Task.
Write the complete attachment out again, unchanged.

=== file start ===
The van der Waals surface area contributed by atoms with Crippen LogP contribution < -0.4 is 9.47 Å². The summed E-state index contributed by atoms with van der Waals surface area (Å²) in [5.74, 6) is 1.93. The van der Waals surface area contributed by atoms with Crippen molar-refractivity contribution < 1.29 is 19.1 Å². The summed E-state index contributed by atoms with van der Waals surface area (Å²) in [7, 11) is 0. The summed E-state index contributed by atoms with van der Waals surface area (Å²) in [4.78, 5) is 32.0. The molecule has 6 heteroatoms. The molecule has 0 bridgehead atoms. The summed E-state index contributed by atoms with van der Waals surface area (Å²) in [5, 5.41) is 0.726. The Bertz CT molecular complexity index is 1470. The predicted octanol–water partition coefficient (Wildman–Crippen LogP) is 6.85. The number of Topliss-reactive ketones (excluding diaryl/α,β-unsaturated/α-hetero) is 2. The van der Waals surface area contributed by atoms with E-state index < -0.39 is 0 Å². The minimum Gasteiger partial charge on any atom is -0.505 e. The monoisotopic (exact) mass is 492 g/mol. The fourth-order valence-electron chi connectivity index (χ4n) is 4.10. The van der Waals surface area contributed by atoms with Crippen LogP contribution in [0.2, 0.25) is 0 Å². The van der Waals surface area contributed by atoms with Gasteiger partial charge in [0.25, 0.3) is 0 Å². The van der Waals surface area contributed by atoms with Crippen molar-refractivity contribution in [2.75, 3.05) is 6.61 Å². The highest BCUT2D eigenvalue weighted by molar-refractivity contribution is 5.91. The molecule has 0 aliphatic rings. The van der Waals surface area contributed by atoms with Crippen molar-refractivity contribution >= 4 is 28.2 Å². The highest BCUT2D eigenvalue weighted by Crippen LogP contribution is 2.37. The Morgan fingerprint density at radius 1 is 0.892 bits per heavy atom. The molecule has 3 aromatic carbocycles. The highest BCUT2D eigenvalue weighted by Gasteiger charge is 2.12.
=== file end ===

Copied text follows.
The van der Waals surface area contributed by atoms with Crippen LogP contribution < -0.4 is 9.47 Å². The summed E-state index contributed by atoms with van der Waals surface area (Å²) in [5.74, 6) is 1.93. The van der Waals surface area contributed by atoms with Crippen molar-refractivity contribution < 1.29 is 19.1 Å². The summed E-state index contributed by atoms with van der Waals surface area (Å²) in [7, 11) is 0. The summed E-state index contributed by atoms with van der Waals surface area (Å²) in [4.78, 5) is 32.0. The molecule has 6 heteroatoms. The molecule has 0 bridgehead atoms. The summed E-state index contributed by atoms with van der Waals surface area (Å²) in [5, 5.41) is 0.726. The Bertz CT molecular complexity index is 1470. The predicted octanol–water partition coefficient (Wildman–Crippen LogP) is 6.85. The number of Topliss-reactive ketones (excluding diaryl/α,β-unsaturated/α-hetero) is 2. The van der Waals surface area contributed by atoms with E-state index < -0.39 is 0 Å². The minimum Gasteiger partial charge on any atom is -0.505 e. The monoisotopic (exact) mass is 492 g/mol. The fourth-order valence-electron chi connectivity index (χ4n) is 4.10. The van der Waals surface area contributed by atoms with Crippen LogP contribution in [0.2, 0.25) is 0 Å². The van der Waals surface area contributed by atoms with Gasteiger partial charge in [0.25, 0.3) is 0 Å². The van der Waals surface area contributed by atoms with Crippen molar-refractivity contribution in [2.75, 3.05) is 6.61 Å². The highest BCUT2D eigenvalue weighted by molar-refractivity contribution is 5.91. The molecule has 0 aliphatic rings. The van der Waals surface area contributed by atoms with Crippen molar-refractivity contribution >= 4 is 28.2 Å². The highest BCUT2D eigenvalue weighted by Crippen LogP contribution is 2.37. The Morgan fingerprint density at radius 1 is 0.892 bits per heavy atom. The molecule has 3 aromatic carbocycles. The highest BCUT2D eigenvalue weighted by Gasteiger charge is 2.12.